to incorporate its proprietary location technology into some of ARM's microprocessors. A spokesman for ARM said, "ARM supports all its partners equally and is technology-agnostic," meaning the Parthus deal is a nonexclusive arrangement. It should also be noted, though, that ARM is a major shareholder in Parthus, having invested $2 million in the company in May.

Irrational exuberance in the stock price notwithstanding, there is much to be said for the future of mobile location technologies, especially of the sort Parthus is developing.

Find Me the Money

According to Faulk Muller Veerse of the research and investment firm


, "the ability to locate the position of a mobile device is key to providing geographically specific information that stimulates mobile commerce."

Industry forecasts for the value of location services, such as buying a movie ticket or finding the nearest Italian restaurant, are pegged at around $16.5 billion by 2005. Ericsson is predicting that three-quarters of tasks carried out over the mobile phone will utilize location technology.

Kevin Fielding, chief operating officer of Parthus, says the value of GPS technology is enhanced by the fact that there are few companies left working in this area. "Most, such as Texas Instruments and


( MOT), got out of this about six years ago," he says. That presumably explains why Qualcomm was willing to pay $1 billion to

acquire GPS developer


in March of this year.

Regulation is also doing its part to push the technology. The U.S.

Federal Communications Commission

is forcing all mobile operators by 2001 to offer emergency services that allow a caller's location to be determined within a radius of 125 meters. The European Union wants something similar by 2002.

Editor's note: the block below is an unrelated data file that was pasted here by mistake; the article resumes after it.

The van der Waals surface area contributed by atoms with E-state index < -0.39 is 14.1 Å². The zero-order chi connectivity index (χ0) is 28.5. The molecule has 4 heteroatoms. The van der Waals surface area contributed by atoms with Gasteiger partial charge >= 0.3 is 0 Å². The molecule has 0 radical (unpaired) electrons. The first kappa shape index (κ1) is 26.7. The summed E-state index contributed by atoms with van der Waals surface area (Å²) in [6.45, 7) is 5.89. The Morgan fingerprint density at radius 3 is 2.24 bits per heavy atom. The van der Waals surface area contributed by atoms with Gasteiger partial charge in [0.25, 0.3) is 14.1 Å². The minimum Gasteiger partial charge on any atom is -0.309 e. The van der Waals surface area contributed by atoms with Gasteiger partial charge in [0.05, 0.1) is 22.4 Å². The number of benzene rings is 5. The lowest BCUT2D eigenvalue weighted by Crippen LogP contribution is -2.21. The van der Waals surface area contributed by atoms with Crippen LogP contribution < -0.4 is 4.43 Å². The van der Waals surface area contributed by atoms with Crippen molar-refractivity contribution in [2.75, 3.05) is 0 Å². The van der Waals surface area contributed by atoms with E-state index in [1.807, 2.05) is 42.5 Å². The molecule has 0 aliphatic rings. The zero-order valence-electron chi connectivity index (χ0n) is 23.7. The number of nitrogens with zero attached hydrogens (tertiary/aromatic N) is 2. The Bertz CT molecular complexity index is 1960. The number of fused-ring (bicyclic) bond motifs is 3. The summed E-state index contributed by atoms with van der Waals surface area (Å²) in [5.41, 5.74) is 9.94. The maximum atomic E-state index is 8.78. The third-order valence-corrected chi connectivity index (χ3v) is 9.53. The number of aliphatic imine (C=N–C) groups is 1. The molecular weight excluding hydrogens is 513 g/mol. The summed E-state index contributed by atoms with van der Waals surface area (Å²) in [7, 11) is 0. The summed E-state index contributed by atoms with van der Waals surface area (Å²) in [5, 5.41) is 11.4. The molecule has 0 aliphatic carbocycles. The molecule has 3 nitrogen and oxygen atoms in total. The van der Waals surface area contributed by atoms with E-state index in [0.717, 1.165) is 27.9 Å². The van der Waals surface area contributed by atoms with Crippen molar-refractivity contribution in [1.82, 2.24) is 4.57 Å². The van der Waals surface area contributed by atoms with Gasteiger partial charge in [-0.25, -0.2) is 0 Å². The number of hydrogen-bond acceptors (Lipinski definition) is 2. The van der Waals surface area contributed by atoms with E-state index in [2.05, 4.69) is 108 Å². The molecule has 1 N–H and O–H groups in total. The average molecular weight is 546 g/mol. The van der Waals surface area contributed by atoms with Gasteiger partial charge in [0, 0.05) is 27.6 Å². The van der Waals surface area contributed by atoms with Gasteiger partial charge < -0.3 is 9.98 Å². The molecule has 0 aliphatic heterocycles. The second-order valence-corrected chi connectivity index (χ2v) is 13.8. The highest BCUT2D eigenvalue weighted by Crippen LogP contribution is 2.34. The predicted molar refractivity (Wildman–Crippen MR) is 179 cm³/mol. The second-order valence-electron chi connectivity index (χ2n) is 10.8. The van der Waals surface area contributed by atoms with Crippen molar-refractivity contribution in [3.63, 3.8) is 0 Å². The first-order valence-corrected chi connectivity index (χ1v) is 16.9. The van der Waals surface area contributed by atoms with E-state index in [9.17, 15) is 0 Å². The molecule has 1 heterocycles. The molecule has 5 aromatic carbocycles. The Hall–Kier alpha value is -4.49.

The GPS technology that Parthus is developing also has many advantages over other location technologies. GPS is a system that consists of 24 satellites circling the earth, which can pinpoint the position of a receiver such as that in a mobile phone to within 5 meters. This is especially important when locating, say, a lost child in a street. As such, it is the preferred technology of the FCC.

Because GPS does not rely on the triangulation of base stations, like other location technologies, it is effective in remote areas with few base stations. There is also the privacy issue. GPS allows a mobile-phone user to simply switch off the location technology, while other technologies depend on network operators knowing where the user is and then passing on that information to other parties.

Nevertheless, proponents of Cambridge's positioning technology would argue that GPS does not yet work inside buildings and is also relatively expensive to implement since it requires upgrades to every handset. On the other hand, they argue, Cambridge's system needs only changes to the base stations.

These arguments are likely to continue for some time before it's clear which technology, if any, becomes dominant. Yet their very existence contrasts with the certainty with which investors have piled into the shares of Parthus recently in the belief that they have located a surefire winner.